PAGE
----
"If I had felt, in the heat of the battle, that someone could have done a better job than me, if I felt like I was a lesion, then I would have stepped aside," Halamka says. "At no time did I think this, and at no time was I fearful for my job. Am I personally accountable for this whole episode? Sure. Absolutely. Does that cause emotional despair? Sure. But I had to fix it."

Saturday night, with the redundant core in place, Halamka turned on the network. It hummed. There was clapping and cheering and backslapping among the team, which had grown to 100. Halamka passed around bottles of Domain Chandon champagne that his wife had bought at Costco. Then he went home.

At 1 a.m., his pager woke him.

Another CPU spike.

Sunday: And on the fifth day, Halamka rested

The problem was simple: A bad network card in RCB, one of the core switches. They replaced the card. Halamka went back to sleep.

Beep. 6 a.m. This time, it was a memory leak in one of the core switches. The CAP team quickly determined the cause: buggy firmware, an arcane VLAN configuration issue. They fixed it.

All day, the team documented changes. Halamka refused to say the network was back, even though it was performing well. "Let us not trust anyone's opinion on this," he recalls thinking. "Let us trust the network to tell us it's fine by going 24 hours without a CPU spike."

Monday: Back in business

Halamka arrived at his office at 4 a.m., nervous. He launched an application that let him watch the CPU load on the network. It reads like a seismograph. Steep, spiky lines are bad, and the closer together they are, the nastier the congestion. At one point on Thursday, the network had been so burdened that the lines had congealed into thick bars.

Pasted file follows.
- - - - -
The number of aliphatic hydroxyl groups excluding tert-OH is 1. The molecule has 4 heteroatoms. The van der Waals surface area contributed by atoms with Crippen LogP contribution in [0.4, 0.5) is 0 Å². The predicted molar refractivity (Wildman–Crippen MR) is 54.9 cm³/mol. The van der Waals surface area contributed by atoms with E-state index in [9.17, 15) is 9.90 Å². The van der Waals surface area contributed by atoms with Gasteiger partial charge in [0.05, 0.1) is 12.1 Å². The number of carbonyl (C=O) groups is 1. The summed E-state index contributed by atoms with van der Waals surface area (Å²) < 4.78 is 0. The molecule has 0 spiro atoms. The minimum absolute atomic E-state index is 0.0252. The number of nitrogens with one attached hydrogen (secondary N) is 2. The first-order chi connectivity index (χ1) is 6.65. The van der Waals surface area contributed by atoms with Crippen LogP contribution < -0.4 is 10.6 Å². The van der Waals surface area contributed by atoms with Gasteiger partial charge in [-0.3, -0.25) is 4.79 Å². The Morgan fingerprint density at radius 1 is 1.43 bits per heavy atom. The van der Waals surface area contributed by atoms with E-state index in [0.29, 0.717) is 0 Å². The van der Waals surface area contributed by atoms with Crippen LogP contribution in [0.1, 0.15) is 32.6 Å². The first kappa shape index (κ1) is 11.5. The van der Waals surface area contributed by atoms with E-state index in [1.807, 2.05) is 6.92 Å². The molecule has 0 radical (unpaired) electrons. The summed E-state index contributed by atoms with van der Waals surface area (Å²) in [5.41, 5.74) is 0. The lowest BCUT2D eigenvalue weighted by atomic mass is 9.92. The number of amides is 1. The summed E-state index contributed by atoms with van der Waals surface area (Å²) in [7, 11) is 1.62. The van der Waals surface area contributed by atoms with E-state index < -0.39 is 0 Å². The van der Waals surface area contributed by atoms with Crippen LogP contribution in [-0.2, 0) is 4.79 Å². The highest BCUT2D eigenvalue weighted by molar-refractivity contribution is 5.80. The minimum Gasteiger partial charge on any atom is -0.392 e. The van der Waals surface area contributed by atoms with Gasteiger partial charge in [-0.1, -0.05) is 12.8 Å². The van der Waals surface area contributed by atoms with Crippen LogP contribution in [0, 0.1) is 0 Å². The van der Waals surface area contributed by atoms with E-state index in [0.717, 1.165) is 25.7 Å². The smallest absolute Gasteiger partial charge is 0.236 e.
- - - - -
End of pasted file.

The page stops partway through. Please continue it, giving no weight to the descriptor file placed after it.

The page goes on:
Around 7:30 a.m., as the hospital swung into gear, Halamka stared at the graph, half expecting to see the steep, spiky lines.

They never came. At noon, Halamka declared "business as usual." The crisis was over. It ended without fanfare, Halamka alone in his office. The same way it had started.

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Taking Action

Beth Israel Deaconess CIO John Halamka learned two critical lessons from his four-day disaster.

Lesson 1

Treat the network as a utility at your own peril.

Actions taken:

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1. Retire legacy network gear faster and create overall life cycle management for networking gear.

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2. Demand review and testing of network changes before implementing.

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3. Document all changes, including keeping up-to-date physical and logical network diagrams.

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4. Make network changes only between 2 a.m. and 5 a.m. on weekends.

Lesson 2

A disaster plan never addresses all the details of a disaster.

Actions taken:

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1. Plan team logistics such as eating and sleeping arrangements as well as shift assignments.

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2. Communicate realistically—even well-intentioned optimism can lead to frustration in a crisis.

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3. Prepare baseline, "if all else fails" backup, such as modems to query a network and a paper plan.

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4. Focus disaster plans on the network, not just on the integrity of data.

This story, "All systems down" was originally published by CIO.

Copyright © 2003 IDG Communications, Inc.